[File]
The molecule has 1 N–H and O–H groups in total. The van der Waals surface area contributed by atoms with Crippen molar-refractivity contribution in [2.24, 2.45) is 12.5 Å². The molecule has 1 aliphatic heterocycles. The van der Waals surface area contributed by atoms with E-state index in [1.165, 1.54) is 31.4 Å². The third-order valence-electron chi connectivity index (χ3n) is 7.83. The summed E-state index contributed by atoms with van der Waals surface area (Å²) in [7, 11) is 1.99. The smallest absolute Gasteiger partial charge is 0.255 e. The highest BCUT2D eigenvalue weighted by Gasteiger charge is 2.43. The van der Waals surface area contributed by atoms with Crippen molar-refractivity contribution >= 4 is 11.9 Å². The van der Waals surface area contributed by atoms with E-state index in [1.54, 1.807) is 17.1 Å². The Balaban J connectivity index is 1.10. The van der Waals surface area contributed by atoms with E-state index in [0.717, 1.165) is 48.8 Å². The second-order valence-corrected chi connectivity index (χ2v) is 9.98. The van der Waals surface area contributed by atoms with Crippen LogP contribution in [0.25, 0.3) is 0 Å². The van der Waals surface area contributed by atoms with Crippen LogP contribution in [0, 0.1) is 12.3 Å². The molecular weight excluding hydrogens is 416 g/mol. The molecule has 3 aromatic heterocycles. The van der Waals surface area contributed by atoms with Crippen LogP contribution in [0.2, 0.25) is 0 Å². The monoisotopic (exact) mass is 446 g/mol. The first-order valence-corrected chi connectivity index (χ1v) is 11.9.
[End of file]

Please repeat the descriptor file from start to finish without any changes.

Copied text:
The molecule has 1 N–H and O–H groups in total. The van der Waals surface area contributed by atoms with Crippen molar-refractivity contribution in [2.24, 2.45) is 12.5 Å². The molecule has 1 aliphatic heterocycles. The van der Waals surface area contributed by atoms with E-state index in [1.165, 1.54) is 31.4 Å². The third-order valence-electron chi connectivity index (χ3n) is 7.83. The summed E-state index contributed by atoms with van der Waals surface area (Å²) in [7, 11) is 1.99. The smallest absolute Gasteiger partial charge is 0.255 e. The highest BCUT2D eigenvalue weighted by Gasteiger charge is 2.43. The van der Waals surface area contributed by atoms with Crippen molar-refractivity contribution >= 4 is 11.9 Å². The van der Waals surface area contributed by atoms with E-state index in [1.54, 1.807) is 17.1 Å². The Balaban J connectivity index is 1.10. The van der Waals surface area contributed by atoms with E-state index in [0.717, 1.165) is 48.8 Å². The second-order valence-corrected chi connectivity index (χ2v) is 9.98. The van der Waals surface area contributed by atoms with Crippen LogP contribution in [0.25, 0.3) is 0 Å². The van der Waals surface area contributed by atoms with Crippen LogP contribution in [0, 0.1) is 12.3 Å². The molecular weight excluding hydrogens is 416 g/mol. The molecule has 3 aromatic heterocycles. The van der Waals surface area contributed by atoms with Crippen LogP contribution in [0.2, 0.25) is 0 Å². The monoisotopic (exact) mass is 446 g/mol. The first-order valence-corrected chi connectivity index (χ1v) is 11.9.